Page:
I was invited to participate in a panel at this year's SXSW Interactive Festival titled “We f*cked up. Now what? Exploring failure, together” with our pals at Happy Cog and Wil Reynolds of Seer Interactive. In preparation for this panel, I am going to...
I was invited to participate in a panel at this year's SXSW Interactive Festival titled “We f*cked up. Now what? Exploring failure, together” with our pals at Happy Cog and Wil Reynolds of Seer Interactive. In preparation for this panel, I am going to be exploring some of the concepts here, and I invite you to join the conversation.
I actually find the topic of failure fascinating. Of course, you must first define "failure". It is a knee jerk reaction to define failure as losing a project, or a client, or money. Losing something and failure seem to go hand in hand. But I can turn that around and think of things I have lost that turned out to be blessings. Losing a toxic employee, losing a potential client because we wouldn't do back flips for them, losing money on a project that goes on to win awards and bring tons of visibility (and new work) to our agency— these are all perfect examples of where losing something results in success.
Perhaps failure is best described as being in a bad situation and doing nothing about it. Putting your head in the sand and hoping it will all go away by the time you come up for air is about as big of a failure as I can imagine. So, lack of action in the face of a negative situation is failure. You can never avoid failures; in fact, you should look forward to them. But the really important part in failing is how you react to it.
I believe that no one gets better without failure. It's as necessary to success as night is to day. In fact, I think failure is more important than success. Think about it: How cemented into your memory are your really big F-ups? You will most likely never forget them. This is our human evolution working for us. It was pretty important for early humans to remember how horrible it was watching their cave buddy collapse and die after eating a certain mushroom, so they made sure they never ate it and never let anyone eat it ever again. However, celebrating a recent woolly mammoth take down over a fire with the ladies of the clan, while fun, probably didn't live on for generations to come. No, it's the stories of failure, and how they were dealt with, that stay with us in order to help us evolve. No one likes experiencing the same mistake twice.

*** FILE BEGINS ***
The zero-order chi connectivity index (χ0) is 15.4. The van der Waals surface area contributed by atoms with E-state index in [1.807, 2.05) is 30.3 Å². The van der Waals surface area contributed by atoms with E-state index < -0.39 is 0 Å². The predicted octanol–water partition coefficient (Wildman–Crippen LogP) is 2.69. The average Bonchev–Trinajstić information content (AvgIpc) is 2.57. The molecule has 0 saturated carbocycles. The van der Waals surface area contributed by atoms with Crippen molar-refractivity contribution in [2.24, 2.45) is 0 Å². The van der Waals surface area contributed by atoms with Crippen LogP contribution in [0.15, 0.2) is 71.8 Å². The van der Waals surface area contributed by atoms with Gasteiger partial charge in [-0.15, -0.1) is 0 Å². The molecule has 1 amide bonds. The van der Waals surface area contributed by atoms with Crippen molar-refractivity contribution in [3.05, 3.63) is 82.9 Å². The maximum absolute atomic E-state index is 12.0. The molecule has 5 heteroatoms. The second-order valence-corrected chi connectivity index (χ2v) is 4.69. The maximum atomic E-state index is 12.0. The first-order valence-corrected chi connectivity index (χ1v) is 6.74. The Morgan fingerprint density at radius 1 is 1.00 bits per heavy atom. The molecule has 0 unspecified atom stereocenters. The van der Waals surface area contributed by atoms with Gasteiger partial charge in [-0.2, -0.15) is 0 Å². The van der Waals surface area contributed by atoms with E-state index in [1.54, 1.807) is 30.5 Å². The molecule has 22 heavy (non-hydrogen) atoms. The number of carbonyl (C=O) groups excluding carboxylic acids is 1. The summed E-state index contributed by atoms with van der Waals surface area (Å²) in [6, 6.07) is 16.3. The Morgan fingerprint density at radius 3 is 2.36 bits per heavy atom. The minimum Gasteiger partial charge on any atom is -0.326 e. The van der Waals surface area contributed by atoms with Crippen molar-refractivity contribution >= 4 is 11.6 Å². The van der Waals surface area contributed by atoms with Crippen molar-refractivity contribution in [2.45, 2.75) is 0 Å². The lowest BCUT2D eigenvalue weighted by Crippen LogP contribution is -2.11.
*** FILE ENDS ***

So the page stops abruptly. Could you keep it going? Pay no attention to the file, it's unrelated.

So, what about me? When's the last time Fastspot really experienced a massive failure? Well, the last time a client used the "F" word in an email to me is probably a good place to start. What happened? We launched a site with an email blast tool built into the content management system that was programmed and then never fully tested. This client didn't have an extremely large list, so this little home grown tool should have sufficed for their early email blasting needs. The site launched, they wrote a lovely HTML email announcing their new site and a big sale, and they sent it out to about 2,000 past customers, some competitive company reps and lots of other VIPs on their list. When the email arrived in each person's inbox, before they could see the lovely message, they got to see all 1,999 other email addresses in the "To:" field. Ouch. Major failure lights and sirens are going off everywhere. Walls are crumbling. People are running. It's chaos.